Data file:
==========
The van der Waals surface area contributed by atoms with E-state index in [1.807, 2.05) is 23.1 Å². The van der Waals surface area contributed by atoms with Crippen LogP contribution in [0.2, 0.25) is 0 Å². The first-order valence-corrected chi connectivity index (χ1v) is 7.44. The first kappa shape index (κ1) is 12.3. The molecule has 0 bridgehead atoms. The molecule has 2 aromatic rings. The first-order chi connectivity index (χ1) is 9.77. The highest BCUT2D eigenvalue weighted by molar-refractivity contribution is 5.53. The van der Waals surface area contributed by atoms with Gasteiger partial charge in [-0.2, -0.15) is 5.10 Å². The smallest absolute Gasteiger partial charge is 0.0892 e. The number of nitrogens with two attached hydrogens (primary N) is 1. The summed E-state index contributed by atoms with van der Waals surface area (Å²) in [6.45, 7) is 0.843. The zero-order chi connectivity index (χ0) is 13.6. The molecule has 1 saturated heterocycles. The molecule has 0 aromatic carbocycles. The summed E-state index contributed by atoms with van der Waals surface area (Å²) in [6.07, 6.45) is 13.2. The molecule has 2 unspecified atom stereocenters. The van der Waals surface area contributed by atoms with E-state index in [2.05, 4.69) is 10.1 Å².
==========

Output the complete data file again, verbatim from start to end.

The van der Waals surface area contributed by atoms with E-state index in [1.807, 2.05) is 23.1 Å². The van der Waals surface area contributed by atoms with Crippen LogP contribution in [0.2, 0.25) is 0 Å². The first-order valence-corrected chi connectivity index (χ1v) is 7.44. The first kappa shape index (κ1) is 12.3. The molecule has 0 bridgehead atoms. The molecule has 2 aromatic rings. The first-order chi connectivity index (χ1) is 9.77. The highest BCUT2D eigenvalue weighted by molar-refractivity contribution is 5.53. The van der Waals surface area contributed by atoms with Gasteiger partial charge in [-0.2, -0.15) is 5.10 Å². The smallest absolute Gasteiger partial charge is 0.0892 e. The number of nitrogens with two attached hydrogens (primary N) is 1. The summed E-state index contributed by atoms with van der Waals surface area (Å²) in [6.45, 7) is 0.843. The zero-order chi connectivity index (χ0) is 13.6. The molecule has 1 saturated heterocycles. The molecule has 0 aromatic carbocycles. The summed E-state index contributed by atoms with van der Waals surface area (Å²) in [6.07, 6.45) is 13.2. The molecule has 2 unspecified atom stereocenters. The van der Waals surface area contributed by atoms with E-state index in [2.05, 4.69) is 10.1 Å².